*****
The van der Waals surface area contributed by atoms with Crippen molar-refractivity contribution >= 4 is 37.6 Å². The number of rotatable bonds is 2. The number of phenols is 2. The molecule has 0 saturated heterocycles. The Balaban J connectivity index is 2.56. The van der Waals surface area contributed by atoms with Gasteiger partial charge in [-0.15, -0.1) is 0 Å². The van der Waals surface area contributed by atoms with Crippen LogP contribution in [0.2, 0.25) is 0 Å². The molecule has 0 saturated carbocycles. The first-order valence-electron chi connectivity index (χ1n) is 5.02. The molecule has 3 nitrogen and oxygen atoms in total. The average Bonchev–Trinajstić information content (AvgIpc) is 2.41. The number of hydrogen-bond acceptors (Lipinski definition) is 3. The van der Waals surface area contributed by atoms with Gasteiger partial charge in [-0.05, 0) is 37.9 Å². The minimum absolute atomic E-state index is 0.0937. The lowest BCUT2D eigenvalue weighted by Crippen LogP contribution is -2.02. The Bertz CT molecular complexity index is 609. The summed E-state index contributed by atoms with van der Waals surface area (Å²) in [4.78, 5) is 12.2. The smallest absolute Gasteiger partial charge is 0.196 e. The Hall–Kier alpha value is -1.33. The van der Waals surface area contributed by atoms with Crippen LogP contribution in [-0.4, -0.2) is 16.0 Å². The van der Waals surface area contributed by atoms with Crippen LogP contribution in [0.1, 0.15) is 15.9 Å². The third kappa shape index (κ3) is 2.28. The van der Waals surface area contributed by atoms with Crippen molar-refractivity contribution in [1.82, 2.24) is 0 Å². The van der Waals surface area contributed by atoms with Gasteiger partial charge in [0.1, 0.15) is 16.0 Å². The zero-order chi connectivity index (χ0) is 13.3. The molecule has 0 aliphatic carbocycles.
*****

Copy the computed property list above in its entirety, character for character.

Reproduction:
The van der Waals surface area contributed by atoms with Crippen molar-refractivity contribution >= 4 is 37.6 Å². The number of rotatable bonds is 2. The number of phenols is 2. The molecule has 0 saturated heterocycles. The Balaban J connectivity index is 2.56. The van der Waals surface area contributed by atoms with Gasteiger partial charge in [-0.15, -0.1) is 0 Å². The van der Waals surface area contributed by atoms with Crippen LogP contribution in [0.2, 0.25) is 0 Å². The molecule has 0 saturated carbocycles. The first-order valence-electron chi connectivity index (χ1n) is 5.02. The molecule has 3 nitrogen and oxygen atoms in total. The average Bonchev–Trinajstić information content (AvgIpc) is 2.41. The number of hydrogen-bond acceptors (Lipinski definition) is 3. The van der Waals surface area contributed by atoms with Gasteiger partial charge in [-0.05, 0) is 37.9 Å². The minimum absolute atomic E-state index is 0.0937. The lowest BCUT2D eigenvalue weighted by Crippen LogP contribution is -2.02. The Bertz CT molecular complexity index is 609. The summed E-state index contributed by atoms with van der Waals surface area (Å²) in [4.78, 5) is 12.2. The smallest absolute Gasteiger partial charge is 0.196 e. The Hall–Kier alpha value is -1.33. The van der Waals surface area contributed by atoms with Crippen LogP contribution in [-0.4, -0.2) is 16.0 Å². The van der Waals surface area contributed by atoms with Crippen LogP contribution in [0.1, 0.15) is 15.9 Å². The third kappa shape index (κ3) is 2.28. The van der Waals surface area contributed by atoms with Crippen molar-refractivity contribution in [1.82, 2.24) is 0 Å². The van der Waals surface area contributed by atoms with Gasteiger partial charge in [0.1, 0.15) is 16.0 Å². The zero-order chi connectivity index (χ0) is 13.3. The molecule has 0 aliphatic carbocycles.